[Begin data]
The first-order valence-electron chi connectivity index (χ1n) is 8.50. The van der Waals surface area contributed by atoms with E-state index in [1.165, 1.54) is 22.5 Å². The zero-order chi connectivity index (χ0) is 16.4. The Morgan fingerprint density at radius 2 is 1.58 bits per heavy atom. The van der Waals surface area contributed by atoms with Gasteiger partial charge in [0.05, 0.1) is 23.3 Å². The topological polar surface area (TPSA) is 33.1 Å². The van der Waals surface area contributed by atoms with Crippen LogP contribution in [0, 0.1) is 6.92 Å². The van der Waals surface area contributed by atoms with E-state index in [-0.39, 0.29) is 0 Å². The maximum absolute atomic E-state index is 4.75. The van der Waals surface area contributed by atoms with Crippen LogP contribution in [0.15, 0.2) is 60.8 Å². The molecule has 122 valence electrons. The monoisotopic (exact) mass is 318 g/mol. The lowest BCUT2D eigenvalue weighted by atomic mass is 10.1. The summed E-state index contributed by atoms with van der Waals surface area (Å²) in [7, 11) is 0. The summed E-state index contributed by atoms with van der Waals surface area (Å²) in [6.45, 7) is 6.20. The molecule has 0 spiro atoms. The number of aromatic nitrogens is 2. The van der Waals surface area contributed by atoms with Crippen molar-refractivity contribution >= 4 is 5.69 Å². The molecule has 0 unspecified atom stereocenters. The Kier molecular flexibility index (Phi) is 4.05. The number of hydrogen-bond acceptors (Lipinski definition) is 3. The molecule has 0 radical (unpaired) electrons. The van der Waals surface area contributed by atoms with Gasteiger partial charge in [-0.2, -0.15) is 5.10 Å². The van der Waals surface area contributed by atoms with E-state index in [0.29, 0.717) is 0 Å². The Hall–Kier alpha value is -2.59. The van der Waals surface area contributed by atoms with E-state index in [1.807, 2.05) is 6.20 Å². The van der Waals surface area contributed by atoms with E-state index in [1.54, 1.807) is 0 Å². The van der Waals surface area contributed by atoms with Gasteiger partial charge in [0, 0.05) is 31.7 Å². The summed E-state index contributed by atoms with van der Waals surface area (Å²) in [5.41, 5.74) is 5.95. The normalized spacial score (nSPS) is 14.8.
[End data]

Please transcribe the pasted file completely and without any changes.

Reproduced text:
The first-order valence-electron chi connectivity index (χ1n) is 8.50. The van der Waals surface area contributed by atoms with E-state index in [1.165, 1.54) is 22.5 Å². The zero-order chi connectivity index (χ0) is 16.4. The Morgan fingerprint density at radius 2 is 1.58 bits per heavy atom. The van der Waals surface area contributed by atoms with Gasteiger partial charge in [0.05, 0.1) is 23.3 Å². The topological polar surface area (TPSA) is 33.1 Å². The van der Waals surface area contributed by atoms with Crippen LogP contribution in [0, 0.1) is 6.92 Å². The van der Waals surface area contributed by atoms with E-state index in [-0.39, 0.29) is 0 Å². The maximum absolute atomic E-state index is 4.75. The van der Waals surface area contributed by atoms with Crippen LogP contribution in [0.15, 0.2) is 60.8 Å². The molecule has 122 valence electrons. The monoisotopic (exact) mass is 318 g/mol. The lowest BCUT2D eigenvalue weighted by atomic mass is 10.1. The summed E-state index contributed by atoms with van der Waals surface area (Å²) in [7, 11) is 0. The summed E-state index contributed by atoms with van der Waals surface area (Å²) in [6.45, 7) is 6.20. The molecule has 0 spiro atoms. The number of aromatic nitrogens is 2. The van der Waals surface area contributed by atoms with Crippen molar-refractivity contribution >= 4 is 5.69 Å². The molecule has 0 unspecified atom stereocenters. The Kier molecular flexibility index (Phi) is 4.05. The number of hydrogen-bond acceptors (Lipinski definition) is 3. The molecule has 0 radical (unpaired) electrons. The van der Waals surface area contributed by atoms with Gasteiger partial charge in [-0.2, -0.15) is 5.10 Å². The van der Waals surface area contributed by atoms with E-state index in [0.29, 0.717) is 0 Å². The Hall–Kier alpha value is -2.59. The van der Waals surface area contributed by atoms with E-state index in [1.807, 2.05) is 6.20 Å². The van der Waals surface area contributed by atoms with E-state index in [1.54, 1.807) is 0 Å². The van der Waals surface area contributed by atoms with Gasteiger partial charge in [0, 0.05) is 31.7 Å². The summed E-state index contributed by atoms with van der Waals surface area (Å²) in [5.41, 5.74) is 5.95. The normalized spacial score (nSPS) is 14.8.